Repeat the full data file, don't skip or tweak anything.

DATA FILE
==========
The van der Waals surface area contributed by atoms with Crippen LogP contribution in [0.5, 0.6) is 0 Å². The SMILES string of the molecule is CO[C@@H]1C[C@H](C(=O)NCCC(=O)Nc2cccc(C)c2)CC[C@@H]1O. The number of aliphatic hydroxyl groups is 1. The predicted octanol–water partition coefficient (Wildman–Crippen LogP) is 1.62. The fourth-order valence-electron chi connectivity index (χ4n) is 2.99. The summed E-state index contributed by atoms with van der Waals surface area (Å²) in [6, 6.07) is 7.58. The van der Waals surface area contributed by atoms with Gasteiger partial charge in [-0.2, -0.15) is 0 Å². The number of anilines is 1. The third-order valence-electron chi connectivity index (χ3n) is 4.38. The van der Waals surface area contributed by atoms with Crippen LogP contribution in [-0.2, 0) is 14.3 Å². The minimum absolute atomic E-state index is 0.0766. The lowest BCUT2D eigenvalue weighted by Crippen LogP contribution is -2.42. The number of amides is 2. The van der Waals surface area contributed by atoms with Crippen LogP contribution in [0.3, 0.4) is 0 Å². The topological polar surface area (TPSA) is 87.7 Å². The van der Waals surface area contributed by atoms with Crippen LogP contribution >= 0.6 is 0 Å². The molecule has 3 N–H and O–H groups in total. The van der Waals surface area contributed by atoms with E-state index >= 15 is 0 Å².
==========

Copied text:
The van der Waals surface area contributed by atoms with Crippen LogP contribution in [0.5, 0.6) is 0 Å². The SMILES string of the molecule is CO[C@@H]1C[C@H](C(=O)NCCC(=O)Nc2cccc(C)c2)CC[C@@H]1O. The number of aliphatic hydroxyl groups is 1. The predicted octanol–water partition coefficient (Wildman–Crippen LogP) is 1.62. The fourth-order valence-electron chi connectivity index (χ4n) is 2.99. The summed E-state index contributed by atoms with van der Waals surface area (Å²) in [6, 6.07) is 7.58. The van der Waals surface area contributed by atoms with Gasteiger partial charge in [-0.2, -0.15) is 0 Å². The number of anilines is 1. The third-order valence-electron chi connectivity index (χ3n) is 4.38. The van der Waals surface area contributed by atoms with Crippen LogP contribution in [-0.2, 0) is 14.3 Å². The minimum absolute atomic E-state index is 0.0766. The lowest BCUT2D eigenvalue weighted by Crippen LogP contribution is -2.42. The number of amides is 2. The van der Waals surface area contributed by atoms with Crippen LogP contribution in [0.3, 0.4) is 0 Å². The topological polar surface area (TPSA) is 87.7 Å². The van der Waals surface area contributed by atoms with Crippen LogP contribution >= 0.6 is 0 Å². The molecule has 3 N–H and O–H groups in total. The van der Waals surface area contributed by atoms with E-state index >= 15 is 0 Å².